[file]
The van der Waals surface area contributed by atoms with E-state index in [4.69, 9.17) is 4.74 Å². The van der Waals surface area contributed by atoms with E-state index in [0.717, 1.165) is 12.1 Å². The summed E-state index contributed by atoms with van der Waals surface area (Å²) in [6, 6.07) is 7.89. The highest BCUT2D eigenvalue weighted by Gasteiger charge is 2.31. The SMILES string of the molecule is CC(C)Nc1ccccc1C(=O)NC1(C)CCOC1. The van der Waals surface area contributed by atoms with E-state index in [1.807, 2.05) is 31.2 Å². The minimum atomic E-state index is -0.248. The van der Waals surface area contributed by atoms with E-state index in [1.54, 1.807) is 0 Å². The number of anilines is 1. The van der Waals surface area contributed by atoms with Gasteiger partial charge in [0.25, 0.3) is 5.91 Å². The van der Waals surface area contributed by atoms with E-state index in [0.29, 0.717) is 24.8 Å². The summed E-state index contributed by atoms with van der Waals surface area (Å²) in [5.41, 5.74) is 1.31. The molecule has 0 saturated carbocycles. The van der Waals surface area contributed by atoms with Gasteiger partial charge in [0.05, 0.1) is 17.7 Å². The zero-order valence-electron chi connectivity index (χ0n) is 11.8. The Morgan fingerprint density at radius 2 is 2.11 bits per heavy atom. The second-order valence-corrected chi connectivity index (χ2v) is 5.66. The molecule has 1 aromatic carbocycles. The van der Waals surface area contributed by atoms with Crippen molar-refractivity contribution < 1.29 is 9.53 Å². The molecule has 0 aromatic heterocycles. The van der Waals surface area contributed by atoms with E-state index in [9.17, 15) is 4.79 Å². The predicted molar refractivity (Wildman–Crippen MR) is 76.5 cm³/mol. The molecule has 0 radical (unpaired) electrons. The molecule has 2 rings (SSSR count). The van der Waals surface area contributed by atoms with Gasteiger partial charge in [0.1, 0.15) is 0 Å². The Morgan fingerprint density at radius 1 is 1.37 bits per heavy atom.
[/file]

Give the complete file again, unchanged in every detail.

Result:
The van der Waals surface area contributed by atoms with E-state index in [4.69, 9.17) is 4.74 Å². The van der Waals surface area contributed by atoms with E-state index in [0.717, 1.165) is 12.1 Å². The summed E-state index contributed by atoms with van der Waals surface area (Å²) in [6, 6.07) is 7.89. The highest BCUT2D eigenvalue weighted by Gasteiger charge is 2.31. The SMILES string of the molecule is CC(C)Nc1ccccc1C(=O)NC1(C)CCOC1. The van der Waals surface area contributed by atoms with E-state index in [1.807, 2.05) is 31.2 Å². The minimum atomic E-state index is -0.248. The van der Waals surface area contributed by atoms with E-state index in [1.54, 1.807) is 0 Å². The number of anilines is 1. The van der Waals surface area contributed by atoms with Gasteiger partial charge in [0.25, 0.3) is 5.91 Å². The van der Waals surface area contributed by atoms with E-state index in [0.29, 0.717) is 24.8 Å². The summed E-state index contributed by atoms with van der Waals surface area (Å²) in [5.41, 5.74) is 1.31. The molecule has 0 saturated carbocycles. The van der Waals surface area contributed by atoms with Gasteiger partial charge in [0.05, 0.1) is 17.7 Å². The zero-order valence-electron chi connectivity index (χ0n) is 11.8. The Morgan fingerprint density at radius 2 is 2.11 bits per heavy atom. The second-order valence-corrected chi connectivity index (χ2v) is 5.66. The molecule has 1 aromatic carbocycles. The van der Waals surface area contributed by atoms with Crippen molar-refractivity contribution < 1.29 is 9.53 Å². The molecule has 0 aromatic heterocycles. The van der Waals surface area contributed by atoms with E-state index in [9.17, 15) is 4.79 Å². The predicted molar refractivity (Wildman–Crippen MR) is 76.5 cm³/mol. The molecule has 0 radical (unpaired) electrons. The molecule has 2 rings (SSSR count). The van der Waals surface area contributed by atoms with Gasteiger partial charge in [0.1, 0.15) is 0 Å². The Morgan fingerprint density at radius 1 is 1.37 bits per heavy atom.